Look for a Scooter’s Coffee drive-thru to be built at the current locations of Miller Quik Print at 715 Second Ave. S. and the Diane’s CutAway hair salon building next door at 711 Second Ave. S. in Onalaska.
The site is along Hwy. 35, just north of the Dairy Queen restaurant.
The Onalaska Plan Commission will hold a public hearing at 7 p.m. Sept. 28 in the common council chambers in Onalaska City Hall on Scooter’s request to create a Downtown Planned Unit Development and for some variances from city requirements. The two buildings at the site would be razed to make way for the coffee drive-thru.
“We are still working through everything with the city, but we hope to start construction still this fall, and open for business in early to mid-winter,” Zach Mueller told me last week. He’s a partner in Northern Grounds LLC, the franchisee that will own and operate the Onalaska business.
Randy Mumm, another partner in that corporation, separately owns Scooter’s Coffee locations that are open in Ames, Boone, Cedar Falls and Independence, Iowa. Both men live in Clear Lake, Iowa.
Founded in 1998, Scooter’s is headquartered in Omaha, Neb., and has more than 300 locations in 20 states. It says it’s best known for its specialty coffee and baked-from-scratch pastries.
Gunner Gundlach opened his Top Notch Auto and Top Notch Ultimate Insulation businesses on Aug. 30 at their new location, the former Allen Automatic Transmission building at 3404 County Road B, along Hwy. 16 on the far North Side of La Crosse.
Gundlach, who bought the building July 1 and extensively remodeled it, said he had been renting the firms’ previous location at 307 S. Main St. in downtown Holmen.
Top Notch Auto offers automobile repair and service, as well as sales and installation of truck accessories and spray bedliners, and has eight loaner vehicles available to customers. Top Notch Ultimate Insulation offers spray foam and cellulose insulation for residential and commercial buildings.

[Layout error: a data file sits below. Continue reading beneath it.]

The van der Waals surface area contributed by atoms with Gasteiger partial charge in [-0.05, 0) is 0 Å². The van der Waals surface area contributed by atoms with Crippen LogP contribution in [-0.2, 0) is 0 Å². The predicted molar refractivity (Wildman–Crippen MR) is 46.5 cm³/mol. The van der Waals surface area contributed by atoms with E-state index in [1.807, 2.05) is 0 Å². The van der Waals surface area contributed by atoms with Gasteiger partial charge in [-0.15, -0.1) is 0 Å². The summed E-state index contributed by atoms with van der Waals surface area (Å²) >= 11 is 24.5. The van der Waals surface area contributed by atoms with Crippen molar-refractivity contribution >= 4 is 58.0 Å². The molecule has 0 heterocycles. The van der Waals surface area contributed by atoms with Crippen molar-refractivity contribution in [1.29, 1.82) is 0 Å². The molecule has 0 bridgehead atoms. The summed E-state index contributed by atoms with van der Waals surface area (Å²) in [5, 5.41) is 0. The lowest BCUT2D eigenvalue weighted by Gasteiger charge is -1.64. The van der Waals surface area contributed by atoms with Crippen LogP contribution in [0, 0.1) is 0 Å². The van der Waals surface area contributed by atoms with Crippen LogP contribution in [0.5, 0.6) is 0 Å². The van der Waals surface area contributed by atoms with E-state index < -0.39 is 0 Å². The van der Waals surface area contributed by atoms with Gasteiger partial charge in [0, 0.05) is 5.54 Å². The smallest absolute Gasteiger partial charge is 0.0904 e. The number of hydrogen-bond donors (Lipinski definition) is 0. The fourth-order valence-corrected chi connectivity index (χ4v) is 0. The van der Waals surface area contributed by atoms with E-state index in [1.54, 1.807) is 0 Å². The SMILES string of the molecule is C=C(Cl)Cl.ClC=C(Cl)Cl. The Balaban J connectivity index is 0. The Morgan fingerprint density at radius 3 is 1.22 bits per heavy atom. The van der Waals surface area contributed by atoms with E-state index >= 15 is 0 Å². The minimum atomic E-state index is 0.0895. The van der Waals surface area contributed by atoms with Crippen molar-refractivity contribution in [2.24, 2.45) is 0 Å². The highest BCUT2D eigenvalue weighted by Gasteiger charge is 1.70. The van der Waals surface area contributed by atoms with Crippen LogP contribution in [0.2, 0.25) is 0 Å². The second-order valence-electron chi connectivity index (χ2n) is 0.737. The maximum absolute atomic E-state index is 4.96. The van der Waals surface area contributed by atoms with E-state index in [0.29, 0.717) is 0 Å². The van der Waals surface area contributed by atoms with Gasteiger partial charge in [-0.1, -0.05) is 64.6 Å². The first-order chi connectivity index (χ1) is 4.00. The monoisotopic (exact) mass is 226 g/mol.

“I thought it was important to own property (rather than lease a building) and location is huge for me,” Gundlach said of moving his businesses to the new site along a busy highway. “In two weeks, our auto repair and accessories business has tripled.”
Hours are 7 a.m. to 4:30 p.m. Monday through Friday and closed Saturday and Sunday. Gundlach said the businesses probably will have a grand opening celebration next spring.
Genie’s Rock Shop has moved to 515 Main St. in downtown La Crosse, after outgrowing its previous location on the second floor of the Powell Place building at 200 Main St.
The shop opened on July 29 in its new first-floor space, said Victoria Eugenia Chollet, who owns the business with her husband, Michael. It started in 2016 on the third floor of the Lynne Tower building at 318 Main St., and later moved to Powell Place.
The store sells a variety of crystals, stones, jewelry, fossils, stone lamps, book ends and the books to go with them, Chollet said last week. It also carries spiritual products such as smudges, incenses, malas, deities, pendulums, runes and candle holders, she said.
Chollet also gives classes on working with stones and their energy, working with oracles such as runes and The I Ching, and other energy work.
Hours are 1 to 7 p.m. Wednesday through Friday and 11 a.m. to 6 p.m. Saturday. For more information, call the shop at 608-782-5088 or visit its Facebook page.
Skogen’s Festival Foods said last week that it will purchase the Festival Foods store in New London, Wis., from the Coppersmith family.
It’s the only remaining Festival Foods in Wisconsin not owned by the Skogen family and will transition to new ownership Oct. 15. It will be Skogen’s Festival Foods’ 36th full-service supermarket in Wisconsin.
Places of the past: 29 La Crosse area restaurants you'll never eat at again (part one)
VAN HORN, Texas (AP) — Hollywood’s Captain Kirk, 90-year-old William Shatner, blasted into space Wednesday in a convergence of science fiction and science reality, reaching the final frontier aboard a ship built by Jeff Bezos’ Blue Origin company.